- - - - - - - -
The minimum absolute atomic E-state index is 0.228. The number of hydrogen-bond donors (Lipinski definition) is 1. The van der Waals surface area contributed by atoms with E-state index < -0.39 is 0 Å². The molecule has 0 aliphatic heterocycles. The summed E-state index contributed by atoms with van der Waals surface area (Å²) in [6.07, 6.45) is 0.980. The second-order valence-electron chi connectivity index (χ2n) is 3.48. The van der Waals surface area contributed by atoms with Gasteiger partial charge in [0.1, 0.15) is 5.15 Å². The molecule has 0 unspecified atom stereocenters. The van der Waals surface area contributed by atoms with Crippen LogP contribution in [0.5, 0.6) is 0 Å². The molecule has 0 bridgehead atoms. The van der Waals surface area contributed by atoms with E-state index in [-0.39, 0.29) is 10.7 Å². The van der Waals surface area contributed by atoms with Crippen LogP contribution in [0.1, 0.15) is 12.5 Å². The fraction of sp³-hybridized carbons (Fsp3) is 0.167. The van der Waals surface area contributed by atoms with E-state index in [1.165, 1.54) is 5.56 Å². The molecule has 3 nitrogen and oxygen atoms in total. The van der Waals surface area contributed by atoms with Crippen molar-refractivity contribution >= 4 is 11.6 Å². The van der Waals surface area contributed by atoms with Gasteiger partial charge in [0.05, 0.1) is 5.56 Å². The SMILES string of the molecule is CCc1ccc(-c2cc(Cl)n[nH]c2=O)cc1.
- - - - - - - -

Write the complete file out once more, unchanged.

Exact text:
The minimum absolute atomic E-state index is 0.228. The number of hydrogen-bond donors (Lipinski definition) is 1. The van der Waals surface area contributed by atoms with E-state index < -0.39 is 0 Å². The molecule has 0 aliphatic heterocycles. The summed E-state index contributed by atoms with van der Waals surface area (Å²) in [6.07, 6.45) is 0.980. The second-order valence-electron chi connectivity index (χ2n) is 3.48. The van der Waals surface area contributed by atoms with Gasteiger partial charge in [0.1, 0.15) is 5.15 Å². The molecule has 0 unspecified atom stereocenters. The van der Waals surface area contributed by atoms with Crippen LogP contribution in [0.5, 0.6) is 0 Å². The molecule has 0 bridgehead atoms. The van der Waals surface area contributed by atoms with E-state index in [-0.39, 0.29) is 10.7 Å². The van der Waals surface area contributed by atoms with Crippen LogP contribution in [0.1, 0.15) is 12.5 Å². The fraction of sp³-hybridized carbons (Fsp3) is 0.167. The van der Waals surface area contributed by atoms with E-state index in [1.165, 1.54) is 5.56 Å². The molecule has 3 nitrogen and oxygen atoms in total. The van der Waals surface area contributed by atoms with Crippen molar-refractivity contribution >= 4 is 11.6 Å². The van der Waals surface area contributed by atoms with Gasteiger partial charge in [0.05, 0.1) is 5.56 Å². The SMILES string of the molecule is CCc1ccc(-c2cc(Cl)n[nH]c2=O)cc1.